By Kirk Petersen
The Diocese of Pittsburgh has asked a commercial realty firm to explore the possibilities for monetizing a building next to historic Trinity Cathedral, which is nestled in a skyscraper-encrusted neighborhood on some of the most valuable real estate in Pittsburgh.
The 1872 cathedral itself is not on the block, but the diocese is exploring options for the adjacent, four-story Trinity House, which was built in 1906. The diocese is leaning toward leasing out the 20,000-square-foot building, but a partnership is not out of the question.
Colliers International, a real estate firm with offices throughout the country, will spend the next year or so exploring options, said Michelle Keane Domeisen, a Colliers vice president.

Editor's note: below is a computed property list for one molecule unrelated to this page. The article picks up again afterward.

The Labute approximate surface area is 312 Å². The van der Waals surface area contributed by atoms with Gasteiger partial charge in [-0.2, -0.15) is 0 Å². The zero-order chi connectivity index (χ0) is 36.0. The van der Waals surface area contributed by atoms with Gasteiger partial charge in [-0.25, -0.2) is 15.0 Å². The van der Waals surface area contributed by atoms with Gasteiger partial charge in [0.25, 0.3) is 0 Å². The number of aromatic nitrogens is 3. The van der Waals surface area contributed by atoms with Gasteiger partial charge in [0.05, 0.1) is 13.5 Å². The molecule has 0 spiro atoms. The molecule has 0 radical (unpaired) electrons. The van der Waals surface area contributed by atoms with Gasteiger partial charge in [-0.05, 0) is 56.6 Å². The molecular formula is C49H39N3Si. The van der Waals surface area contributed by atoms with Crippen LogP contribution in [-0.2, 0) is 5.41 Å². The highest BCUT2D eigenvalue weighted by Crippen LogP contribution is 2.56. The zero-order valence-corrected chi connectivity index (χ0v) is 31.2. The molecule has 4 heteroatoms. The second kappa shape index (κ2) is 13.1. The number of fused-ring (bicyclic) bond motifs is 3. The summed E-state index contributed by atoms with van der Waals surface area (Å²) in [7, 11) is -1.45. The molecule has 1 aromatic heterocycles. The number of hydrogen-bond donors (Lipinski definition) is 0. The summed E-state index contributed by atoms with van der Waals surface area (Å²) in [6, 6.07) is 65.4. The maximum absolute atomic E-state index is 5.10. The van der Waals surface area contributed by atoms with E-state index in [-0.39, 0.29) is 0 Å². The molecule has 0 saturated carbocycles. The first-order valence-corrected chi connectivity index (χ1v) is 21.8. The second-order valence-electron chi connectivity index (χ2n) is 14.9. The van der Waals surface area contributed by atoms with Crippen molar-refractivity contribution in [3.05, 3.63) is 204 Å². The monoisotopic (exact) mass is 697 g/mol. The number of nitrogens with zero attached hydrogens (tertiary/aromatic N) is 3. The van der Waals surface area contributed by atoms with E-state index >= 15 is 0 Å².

She was not able to provide any estimate of what kind of revenue the building could mean for the diocese, but said the real estate market in the central business district “is on fire” and the building is beautiful, with leaded stained-glass windows and classic stone construction.
“Whatever final decision is made about the Trinity House, it will be completely copacetic with the life of the cathedral,” she said.
The property is in the center of Pittsburgh’s “Golden Triangle,” bounded by Interstate 579 and the Allegheny and Monongahela rivers.
Diocesan spokesman Rich Creehan told TLC that the diocese is pursuing this from a position of financial strength. The diocese has run balanced budgets of up to $1.3 million for the past few years, and Trinity Cathedral has rebounded in terms of attendance and plate donations.